U.S. Century Bank’s recapitalization deal, nearly a year in the works, is now off — leaving the troubled bank to continue its search for fresh funds.
Jimmy Tate, Sergio Rok and Jorge Perez, all local real estate developers who had put together a group of deep-pocketed local investors to revitalize the bank, have pulled the plug on the agreement, U.S, Century Bank’s Chairman R. Alexander Acosta said Tuesday. The deal was still pending approval from the Federal Deposit Insurance Corp., as well as a settlement on pending litigation alleging wrongdoing by certain current and former directors and managers.
“A definitive time to resolve this remained elusive, and as a result, the uncertainty arising from the situation caused the Tate-Rok Group to instead decide to terminate,” said Acosta, who joined the bank’s board late last year. “We had proposed an additional extension through Jan. 31, and rather than take on another extension, they just determined to terminate.”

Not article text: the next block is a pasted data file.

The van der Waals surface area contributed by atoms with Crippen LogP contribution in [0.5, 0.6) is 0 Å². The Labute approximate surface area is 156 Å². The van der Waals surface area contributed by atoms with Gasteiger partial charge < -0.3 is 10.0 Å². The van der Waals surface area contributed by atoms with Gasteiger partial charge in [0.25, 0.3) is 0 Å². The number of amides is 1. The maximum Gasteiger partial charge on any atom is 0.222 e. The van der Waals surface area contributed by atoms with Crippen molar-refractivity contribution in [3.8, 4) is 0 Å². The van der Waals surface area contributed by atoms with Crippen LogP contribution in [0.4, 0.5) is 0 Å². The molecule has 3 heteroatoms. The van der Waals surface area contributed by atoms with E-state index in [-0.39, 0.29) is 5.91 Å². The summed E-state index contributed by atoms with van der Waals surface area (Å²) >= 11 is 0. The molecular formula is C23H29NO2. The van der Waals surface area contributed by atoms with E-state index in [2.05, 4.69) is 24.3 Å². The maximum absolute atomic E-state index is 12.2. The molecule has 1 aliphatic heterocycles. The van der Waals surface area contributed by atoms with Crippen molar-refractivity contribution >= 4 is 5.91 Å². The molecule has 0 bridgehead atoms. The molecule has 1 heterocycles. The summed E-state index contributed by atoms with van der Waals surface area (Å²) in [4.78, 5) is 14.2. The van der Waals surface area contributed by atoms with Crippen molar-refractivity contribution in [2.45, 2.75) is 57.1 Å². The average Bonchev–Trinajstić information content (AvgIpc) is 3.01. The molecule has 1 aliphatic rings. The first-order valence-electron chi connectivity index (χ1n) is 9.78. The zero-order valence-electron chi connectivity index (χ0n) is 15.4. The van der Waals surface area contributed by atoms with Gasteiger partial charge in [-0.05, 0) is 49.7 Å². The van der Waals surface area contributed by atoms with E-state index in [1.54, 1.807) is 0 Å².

It’s the second deal to revive ailing U.S Century that has been called off since the end of 2012, when C1 Bank of St. Petersburg pulled out of its agreement to purchase the bank.
The latest group of investors had offered to inject $50 million into the Doral bank and bring in a third party to buy certain loans, including all $95 million of U.S. Century’s non-performing loans. The investors had also reached an agreement with the U.S. Treasury Department to pay an undisclosed, negotiated amount that “significantly” exceeded $6.3 million, to repay $50.2 million in TARP funds that the bank owes.